Andrea's column: 'Tis the seasonAs always, the only visions dancing in my head at this time of year are of cards. Sixteen hundred season’s greetings for the people my husband and I have sold vehicles to over the years.
By: Andrea Langworthy, Rosemount Town Pages
As always, the only visions dancing in my head at this time of year are of cards. Sixteen hundred season’s greetings for the people my husband and I have sold vehicles to over the years.
Until these cards are in the mail box, my dreams are more like nightmares. All night long, I stuff cards in envelopes, seal them, affix an address label on each one and then, slap on a return sticker. No matter how fast I work in these nighttime reveries, there is no end in sight. That pretty much describes how the real process proceeds during the day, too.
It all began 36 years ago, long before my husband and I got together. At the end of my first year in the auto business, I signed and hand-addressed cards to everyone who bought a car or truck from me. I imprinted the return address on envelopes using a specially-ordered rubber stamp that I kept refreshing on an ink pad. I licked each envelope and every stamp, too.
As the years went on and I sold more and more cars, I still did everything the old-fashioned way. The office manager would print a list of what I had sold that year and I would add it to the previous lists and start addressing cards right after Thanksgiving. Some years it took so long, I never got my personal cards done.
All that changed when I bought a computer. A program helped me put my customers’ names and addresses on a mailing list. I printed labels and used a postage meter to make the job go faster.
When I left the automobile business, I sent a letter to my customers introducing them to my husband. I said he would take good care of them and their automotive needs. Then I merged our customer lists so he could send cards to everyone. He signs them, we both stuff them, and I affix the labels and seal the envelopes.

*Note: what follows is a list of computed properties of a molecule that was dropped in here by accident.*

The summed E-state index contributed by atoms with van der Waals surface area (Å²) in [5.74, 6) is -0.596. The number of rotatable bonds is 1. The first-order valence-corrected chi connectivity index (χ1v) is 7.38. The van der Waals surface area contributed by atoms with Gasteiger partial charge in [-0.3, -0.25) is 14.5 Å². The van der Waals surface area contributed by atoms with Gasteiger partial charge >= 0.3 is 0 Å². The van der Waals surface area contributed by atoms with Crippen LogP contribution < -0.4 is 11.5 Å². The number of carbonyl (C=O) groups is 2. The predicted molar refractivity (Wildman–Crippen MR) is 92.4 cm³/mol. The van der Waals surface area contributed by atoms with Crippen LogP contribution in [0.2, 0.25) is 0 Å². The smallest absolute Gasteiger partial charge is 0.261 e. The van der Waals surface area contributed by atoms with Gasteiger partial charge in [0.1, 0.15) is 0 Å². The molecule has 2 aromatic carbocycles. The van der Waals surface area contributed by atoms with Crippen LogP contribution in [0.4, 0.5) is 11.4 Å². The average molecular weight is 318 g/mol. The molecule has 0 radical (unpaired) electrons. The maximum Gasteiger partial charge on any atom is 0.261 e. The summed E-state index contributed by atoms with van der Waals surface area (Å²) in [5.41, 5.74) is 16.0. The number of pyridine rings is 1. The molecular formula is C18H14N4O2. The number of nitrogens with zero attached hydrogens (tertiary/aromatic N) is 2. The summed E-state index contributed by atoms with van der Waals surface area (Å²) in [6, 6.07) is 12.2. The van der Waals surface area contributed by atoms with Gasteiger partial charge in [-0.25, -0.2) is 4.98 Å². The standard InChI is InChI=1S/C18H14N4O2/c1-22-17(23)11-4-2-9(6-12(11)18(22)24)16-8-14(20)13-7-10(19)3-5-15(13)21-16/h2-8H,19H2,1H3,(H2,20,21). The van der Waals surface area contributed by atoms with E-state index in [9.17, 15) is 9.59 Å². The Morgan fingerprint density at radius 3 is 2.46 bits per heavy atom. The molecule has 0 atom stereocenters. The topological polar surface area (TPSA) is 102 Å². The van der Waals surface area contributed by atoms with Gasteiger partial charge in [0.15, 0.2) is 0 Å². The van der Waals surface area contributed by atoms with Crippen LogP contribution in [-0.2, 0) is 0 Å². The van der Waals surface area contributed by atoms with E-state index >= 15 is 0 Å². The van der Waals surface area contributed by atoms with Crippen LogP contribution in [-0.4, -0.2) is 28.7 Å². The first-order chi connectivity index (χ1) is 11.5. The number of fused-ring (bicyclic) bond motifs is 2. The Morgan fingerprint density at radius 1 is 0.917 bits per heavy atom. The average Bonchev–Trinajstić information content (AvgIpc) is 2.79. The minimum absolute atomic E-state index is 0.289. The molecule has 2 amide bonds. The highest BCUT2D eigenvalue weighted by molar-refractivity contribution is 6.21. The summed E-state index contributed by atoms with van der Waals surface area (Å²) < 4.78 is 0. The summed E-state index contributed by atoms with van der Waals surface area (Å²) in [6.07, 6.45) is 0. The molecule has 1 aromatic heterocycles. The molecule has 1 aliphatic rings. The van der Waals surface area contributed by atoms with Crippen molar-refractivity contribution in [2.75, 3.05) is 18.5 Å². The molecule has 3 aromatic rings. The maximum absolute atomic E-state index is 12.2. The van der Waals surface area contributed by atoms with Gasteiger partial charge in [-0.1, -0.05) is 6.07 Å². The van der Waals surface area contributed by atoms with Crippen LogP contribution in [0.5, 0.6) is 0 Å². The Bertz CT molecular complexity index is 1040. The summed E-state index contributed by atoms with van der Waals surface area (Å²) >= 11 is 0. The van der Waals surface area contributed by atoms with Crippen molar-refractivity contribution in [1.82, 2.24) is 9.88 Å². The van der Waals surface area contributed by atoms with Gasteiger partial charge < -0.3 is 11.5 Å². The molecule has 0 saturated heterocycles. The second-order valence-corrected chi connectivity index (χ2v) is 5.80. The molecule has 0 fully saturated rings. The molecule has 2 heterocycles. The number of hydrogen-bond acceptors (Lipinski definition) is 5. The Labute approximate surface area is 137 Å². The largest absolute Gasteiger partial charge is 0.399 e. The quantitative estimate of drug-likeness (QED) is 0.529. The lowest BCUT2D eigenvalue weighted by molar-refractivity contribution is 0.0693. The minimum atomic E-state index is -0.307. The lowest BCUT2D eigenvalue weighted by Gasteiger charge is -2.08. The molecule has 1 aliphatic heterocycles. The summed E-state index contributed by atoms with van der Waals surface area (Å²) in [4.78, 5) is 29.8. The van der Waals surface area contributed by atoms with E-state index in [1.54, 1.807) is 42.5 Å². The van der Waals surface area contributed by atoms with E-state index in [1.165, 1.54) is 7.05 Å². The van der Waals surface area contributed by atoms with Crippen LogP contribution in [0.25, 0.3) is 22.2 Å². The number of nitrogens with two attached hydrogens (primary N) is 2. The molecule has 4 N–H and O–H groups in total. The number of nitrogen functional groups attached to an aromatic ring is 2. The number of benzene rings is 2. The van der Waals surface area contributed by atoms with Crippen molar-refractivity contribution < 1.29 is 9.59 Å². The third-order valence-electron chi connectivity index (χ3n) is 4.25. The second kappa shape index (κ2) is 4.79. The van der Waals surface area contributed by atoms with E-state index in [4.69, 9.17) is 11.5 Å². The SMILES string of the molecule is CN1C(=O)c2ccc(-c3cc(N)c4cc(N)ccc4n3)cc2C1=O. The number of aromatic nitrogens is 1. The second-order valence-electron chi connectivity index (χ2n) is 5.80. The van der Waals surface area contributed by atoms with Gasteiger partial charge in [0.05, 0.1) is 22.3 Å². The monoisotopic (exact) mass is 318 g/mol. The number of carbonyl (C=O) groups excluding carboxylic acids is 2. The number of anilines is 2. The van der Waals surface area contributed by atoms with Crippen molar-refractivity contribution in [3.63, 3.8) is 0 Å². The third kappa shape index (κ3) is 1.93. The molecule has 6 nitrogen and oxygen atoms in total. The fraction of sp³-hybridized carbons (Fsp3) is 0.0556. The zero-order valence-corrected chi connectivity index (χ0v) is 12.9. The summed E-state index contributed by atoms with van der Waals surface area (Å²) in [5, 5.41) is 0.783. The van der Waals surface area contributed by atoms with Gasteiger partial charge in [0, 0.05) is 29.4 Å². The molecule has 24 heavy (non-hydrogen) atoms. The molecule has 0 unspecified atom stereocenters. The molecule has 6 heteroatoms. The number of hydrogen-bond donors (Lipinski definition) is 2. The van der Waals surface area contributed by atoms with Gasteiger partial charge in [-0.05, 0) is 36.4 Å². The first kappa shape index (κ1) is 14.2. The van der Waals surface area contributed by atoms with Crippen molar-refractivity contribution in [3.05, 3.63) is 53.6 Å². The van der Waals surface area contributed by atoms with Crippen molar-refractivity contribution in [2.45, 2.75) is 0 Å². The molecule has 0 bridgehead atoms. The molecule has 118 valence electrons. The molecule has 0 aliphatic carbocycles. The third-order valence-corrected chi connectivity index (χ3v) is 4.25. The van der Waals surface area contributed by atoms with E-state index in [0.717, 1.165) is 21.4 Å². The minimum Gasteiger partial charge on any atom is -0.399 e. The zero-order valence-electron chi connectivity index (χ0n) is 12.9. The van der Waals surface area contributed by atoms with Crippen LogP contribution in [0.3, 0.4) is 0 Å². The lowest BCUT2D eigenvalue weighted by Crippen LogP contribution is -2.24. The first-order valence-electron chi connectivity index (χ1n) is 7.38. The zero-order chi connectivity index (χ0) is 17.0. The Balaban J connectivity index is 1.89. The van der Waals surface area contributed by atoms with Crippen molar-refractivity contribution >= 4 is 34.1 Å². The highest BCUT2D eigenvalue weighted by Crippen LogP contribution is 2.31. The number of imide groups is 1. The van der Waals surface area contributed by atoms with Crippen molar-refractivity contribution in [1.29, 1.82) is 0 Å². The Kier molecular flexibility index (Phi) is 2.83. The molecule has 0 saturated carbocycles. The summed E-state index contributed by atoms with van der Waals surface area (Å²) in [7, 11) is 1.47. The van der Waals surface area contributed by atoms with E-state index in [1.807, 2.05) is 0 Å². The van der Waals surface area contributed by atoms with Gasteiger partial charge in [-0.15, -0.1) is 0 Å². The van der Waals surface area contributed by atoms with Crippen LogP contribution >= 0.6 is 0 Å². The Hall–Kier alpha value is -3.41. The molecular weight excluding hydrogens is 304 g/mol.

It used to be that 10 or 15 cards would be returned every holiday season. In the last five years, however, we get a stack of cards returned nearly every day. Many say, “Moved. Address unknown.” Some have angry-looking handwriting that says the person doesn’t live there anymore. Others say, “Deceased.”
Try as I might, it isn’t always possible to find the ones who moved. Many people now use cell phones instead of a land line so they can’t be found on sites like WhitePages.com. It breaks my heart but every year I delete more and more valued customers.
A friend once asked if these cards have to be sent. I must have complained about the project hanging over my head and the notion I have that until the business cards are done, I can’t move on to other holiday things like decorating and wrapping gifts or sending cards to family and friends.
I gave her query some thought and remembered the Saturday afternoon I sold a car to long-time customers, Steve and Marilyn. When the transaction was over, we hugged and said our goodbyes. Steve turned around as they left and said this was the third vehicle they had bought from me. He wondered if I would be sending them three Christmas cards that year.
Steve and Marilyn moved about 10 years ago. They left no forwarding address. Every year at this time, as I affix labels to envelopes, I wonder where they are and what they’re driving. I silently wish them a happy holiday season and a new year full of happiness. Wherever they may be.